PIKEVILLE, Ky. – No person who ever coached high school football in Kentucky has won more games. He has three state championships to his credit, all in different classes. Three different organizations have named him coach of the year, and in 1997, he was named Kentucky’s Sportsman of the Year.
Today, Dudley Hilton accepted a different title: Head football coach at Pikeville College.
Hilton won 345 games in 36 seasons of high school football in the Commonwealth, matching the state record established by Bob Schneider of Newport Central Catholic over a 44-year span. He led Bell County to two state championships, capturing the 1991 Class AAA crown with a 35-13 win over Meade County and the Class AAAA title in 2008 thanks to a 15-13 victory over Bullitt East.
And, in 1997, he took over a downtrodden program at Bourbon County and led it to the Class AA state title in his first season, wrapping it up with a 39-28 win over Owensboro Catholic.
In a streak that began after his second season, Hilton has had 34 consecutive winning seasons coaching the sport he loves.
Hilton deflects all praise coming his way, however. “It’s about all my former players at Breathitt, Bourbon and Bell,” he said. “They’re the ones who made today possible. Anyone who ever coached with me has played a role in this.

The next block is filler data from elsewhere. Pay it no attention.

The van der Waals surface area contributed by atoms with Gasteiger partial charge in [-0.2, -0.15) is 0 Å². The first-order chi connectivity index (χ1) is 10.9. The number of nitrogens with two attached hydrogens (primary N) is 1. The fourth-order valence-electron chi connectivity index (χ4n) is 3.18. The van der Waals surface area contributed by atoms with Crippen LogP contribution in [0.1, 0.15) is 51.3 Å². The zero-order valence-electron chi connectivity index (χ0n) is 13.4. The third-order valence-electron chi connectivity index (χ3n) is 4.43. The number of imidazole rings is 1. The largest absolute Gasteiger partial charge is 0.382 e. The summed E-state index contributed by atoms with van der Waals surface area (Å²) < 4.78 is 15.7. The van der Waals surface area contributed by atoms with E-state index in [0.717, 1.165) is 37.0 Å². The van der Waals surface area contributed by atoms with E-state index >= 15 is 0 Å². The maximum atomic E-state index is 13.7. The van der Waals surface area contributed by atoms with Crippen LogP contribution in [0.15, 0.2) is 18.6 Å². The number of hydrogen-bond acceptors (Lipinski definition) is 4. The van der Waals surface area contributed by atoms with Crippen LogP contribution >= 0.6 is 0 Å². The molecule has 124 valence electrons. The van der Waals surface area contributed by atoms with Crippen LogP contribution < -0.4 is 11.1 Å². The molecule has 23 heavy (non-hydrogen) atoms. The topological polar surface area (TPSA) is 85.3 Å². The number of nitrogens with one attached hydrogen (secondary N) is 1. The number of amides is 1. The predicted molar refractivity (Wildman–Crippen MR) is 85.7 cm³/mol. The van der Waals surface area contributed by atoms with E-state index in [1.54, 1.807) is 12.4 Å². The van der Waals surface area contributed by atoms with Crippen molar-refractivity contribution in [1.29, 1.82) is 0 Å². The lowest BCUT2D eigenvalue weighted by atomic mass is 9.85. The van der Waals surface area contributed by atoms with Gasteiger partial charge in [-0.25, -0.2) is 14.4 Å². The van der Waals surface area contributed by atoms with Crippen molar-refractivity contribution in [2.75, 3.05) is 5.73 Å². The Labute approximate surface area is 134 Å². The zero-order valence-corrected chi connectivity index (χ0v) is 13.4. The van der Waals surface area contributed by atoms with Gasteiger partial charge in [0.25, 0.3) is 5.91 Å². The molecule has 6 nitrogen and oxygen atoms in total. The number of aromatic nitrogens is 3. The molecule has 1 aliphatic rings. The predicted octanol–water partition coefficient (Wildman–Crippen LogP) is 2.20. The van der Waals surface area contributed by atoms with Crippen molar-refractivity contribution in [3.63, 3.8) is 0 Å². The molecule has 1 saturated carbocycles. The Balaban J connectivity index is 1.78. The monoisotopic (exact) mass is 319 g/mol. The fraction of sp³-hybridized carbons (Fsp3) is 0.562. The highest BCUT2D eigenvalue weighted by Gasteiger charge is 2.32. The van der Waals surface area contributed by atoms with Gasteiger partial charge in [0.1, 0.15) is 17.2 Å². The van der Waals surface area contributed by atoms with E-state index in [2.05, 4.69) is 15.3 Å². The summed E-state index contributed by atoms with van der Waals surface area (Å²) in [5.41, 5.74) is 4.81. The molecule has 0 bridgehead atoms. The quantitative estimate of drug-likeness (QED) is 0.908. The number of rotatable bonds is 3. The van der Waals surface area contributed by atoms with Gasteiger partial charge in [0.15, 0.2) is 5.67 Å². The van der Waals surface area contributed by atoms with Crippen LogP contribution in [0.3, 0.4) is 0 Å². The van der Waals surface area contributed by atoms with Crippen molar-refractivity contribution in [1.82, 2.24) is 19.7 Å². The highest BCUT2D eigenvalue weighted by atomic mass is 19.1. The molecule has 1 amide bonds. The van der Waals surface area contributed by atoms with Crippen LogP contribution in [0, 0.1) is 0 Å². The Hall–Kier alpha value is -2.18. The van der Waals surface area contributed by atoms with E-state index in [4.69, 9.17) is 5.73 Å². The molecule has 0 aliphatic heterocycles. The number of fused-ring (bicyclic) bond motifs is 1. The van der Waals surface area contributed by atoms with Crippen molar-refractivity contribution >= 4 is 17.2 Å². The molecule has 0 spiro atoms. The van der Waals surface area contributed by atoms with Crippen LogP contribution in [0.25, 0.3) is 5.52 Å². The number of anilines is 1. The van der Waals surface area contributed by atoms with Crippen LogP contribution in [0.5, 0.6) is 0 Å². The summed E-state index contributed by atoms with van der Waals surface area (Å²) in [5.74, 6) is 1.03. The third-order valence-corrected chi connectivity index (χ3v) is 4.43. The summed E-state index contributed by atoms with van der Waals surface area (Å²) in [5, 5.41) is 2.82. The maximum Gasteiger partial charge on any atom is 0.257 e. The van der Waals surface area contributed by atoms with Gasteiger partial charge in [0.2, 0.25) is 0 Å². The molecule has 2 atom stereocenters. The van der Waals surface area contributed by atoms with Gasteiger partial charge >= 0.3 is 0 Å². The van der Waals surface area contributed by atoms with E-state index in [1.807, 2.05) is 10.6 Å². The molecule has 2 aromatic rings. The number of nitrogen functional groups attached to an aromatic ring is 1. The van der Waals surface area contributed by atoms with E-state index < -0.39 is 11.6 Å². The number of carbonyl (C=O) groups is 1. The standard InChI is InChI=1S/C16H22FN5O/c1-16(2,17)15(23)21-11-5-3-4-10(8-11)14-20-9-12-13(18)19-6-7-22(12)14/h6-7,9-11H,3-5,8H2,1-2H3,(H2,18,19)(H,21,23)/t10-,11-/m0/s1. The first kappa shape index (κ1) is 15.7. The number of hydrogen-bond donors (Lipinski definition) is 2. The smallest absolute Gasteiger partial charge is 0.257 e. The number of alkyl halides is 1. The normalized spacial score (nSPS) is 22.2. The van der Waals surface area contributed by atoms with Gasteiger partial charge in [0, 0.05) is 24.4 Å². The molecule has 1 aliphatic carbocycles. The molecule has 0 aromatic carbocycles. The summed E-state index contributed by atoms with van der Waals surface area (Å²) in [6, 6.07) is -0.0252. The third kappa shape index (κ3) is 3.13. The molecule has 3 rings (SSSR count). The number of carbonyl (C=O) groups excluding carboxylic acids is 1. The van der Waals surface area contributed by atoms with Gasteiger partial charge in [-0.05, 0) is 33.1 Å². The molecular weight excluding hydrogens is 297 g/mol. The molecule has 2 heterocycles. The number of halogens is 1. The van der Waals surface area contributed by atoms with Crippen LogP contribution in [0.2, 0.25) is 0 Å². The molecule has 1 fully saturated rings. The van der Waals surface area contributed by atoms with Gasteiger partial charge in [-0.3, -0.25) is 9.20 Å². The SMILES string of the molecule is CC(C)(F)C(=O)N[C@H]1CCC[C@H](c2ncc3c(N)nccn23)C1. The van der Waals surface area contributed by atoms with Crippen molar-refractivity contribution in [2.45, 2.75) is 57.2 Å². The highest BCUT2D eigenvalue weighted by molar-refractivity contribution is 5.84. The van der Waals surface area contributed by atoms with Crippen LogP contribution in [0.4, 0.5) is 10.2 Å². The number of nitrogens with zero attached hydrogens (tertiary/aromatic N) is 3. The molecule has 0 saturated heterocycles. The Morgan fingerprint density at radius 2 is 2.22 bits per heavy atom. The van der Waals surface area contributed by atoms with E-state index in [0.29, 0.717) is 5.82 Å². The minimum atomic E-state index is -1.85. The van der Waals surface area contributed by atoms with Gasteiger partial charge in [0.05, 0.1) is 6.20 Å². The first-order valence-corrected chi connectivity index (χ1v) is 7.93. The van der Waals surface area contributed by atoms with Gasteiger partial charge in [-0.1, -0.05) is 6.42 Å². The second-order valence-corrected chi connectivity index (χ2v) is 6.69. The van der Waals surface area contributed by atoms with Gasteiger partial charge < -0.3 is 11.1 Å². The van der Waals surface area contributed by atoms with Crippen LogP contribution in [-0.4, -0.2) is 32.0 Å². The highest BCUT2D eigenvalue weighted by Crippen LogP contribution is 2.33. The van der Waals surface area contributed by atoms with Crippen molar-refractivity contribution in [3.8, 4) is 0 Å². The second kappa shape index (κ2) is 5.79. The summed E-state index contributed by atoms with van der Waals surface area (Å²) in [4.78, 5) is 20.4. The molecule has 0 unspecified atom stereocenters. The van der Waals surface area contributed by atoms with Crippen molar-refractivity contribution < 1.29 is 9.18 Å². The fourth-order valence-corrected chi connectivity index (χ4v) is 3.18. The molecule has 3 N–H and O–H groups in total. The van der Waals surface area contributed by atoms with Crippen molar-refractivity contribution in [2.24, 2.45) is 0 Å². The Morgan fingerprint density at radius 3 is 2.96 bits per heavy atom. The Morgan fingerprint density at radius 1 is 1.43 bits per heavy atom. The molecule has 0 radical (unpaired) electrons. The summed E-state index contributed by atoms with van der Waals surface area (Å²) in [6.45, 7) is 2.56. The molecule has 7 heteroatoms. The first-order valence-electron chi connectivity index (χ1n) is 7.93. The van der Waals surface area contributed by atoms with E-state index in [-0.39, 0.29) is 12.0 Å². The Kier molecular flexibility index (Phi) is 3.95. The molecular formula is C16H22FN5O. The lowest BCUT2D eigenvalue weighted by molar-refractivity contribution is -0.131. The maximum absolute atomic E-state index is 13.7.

“I have a lovely wife and three kids who have stuck by me and put up with me through the years. They’re the reason we’re here today.”
Hilton, a native of Washington County in central Kentucky, is proud of his mountain accomplishments on the football field, but more proud of his greatest off-the-field moment. “I want everybody to know I married a mountain woman,” he said through a smile, referring to Janet, a native of Jackson.
“I’d also like to thank Harlan Davidson, a Hazard man who gave me my first shot at being a football coach at Breathitt County 36 years ago. I’d never coached anything before and he hired me to be the head football coach.”
Hilton’s Bell County team was 13-1 this season, suffering its only loss in the state semifinals to eventual state champion Boyle County 25-21. His last four Bobcat teams reached double figures in wins along with six of his last seven.
In the 10 years since he returned to Bell, he led the Bobcats to 111 wins and only 20 losses.
For his career, Hilton posted a .774 winning percentage.
Of his retirement tied atop the state’s leaderboard, Hilton tipped his cap to another mountain legend. “I suppose this just clears the way for Philip Haywood,” Hilton said of the Belfry coach, whose 337 career wins leaves him only eight behind the record.
“I told people a couple of months ago that, in a perfect world, Philip, Bob and I would all finish tied for the record.”
Hilton, who holds degrees from St. Catharine College, Eastern Kentucky University and Union College, has won 26 conference championships, 22 district or regional titles and has a state runner-up finish.
He has been named Coach of the Year by the Kentucky High School Athletics Directors Association, the Kentucky High School Coaches Association and the Louisville Courier-Journal.
It was after his 1997 state title at Bourbon County that he was named Sportsman of the Year by the Lexington Herald-Leader. In June, Hilton was honored by the National High School Athletics Coaches Association in a ceremony in Sioux Falls, S.D., as one of the nation’s top coaches. The ceremony recognized coaches from all 50 states and from 19 different sports.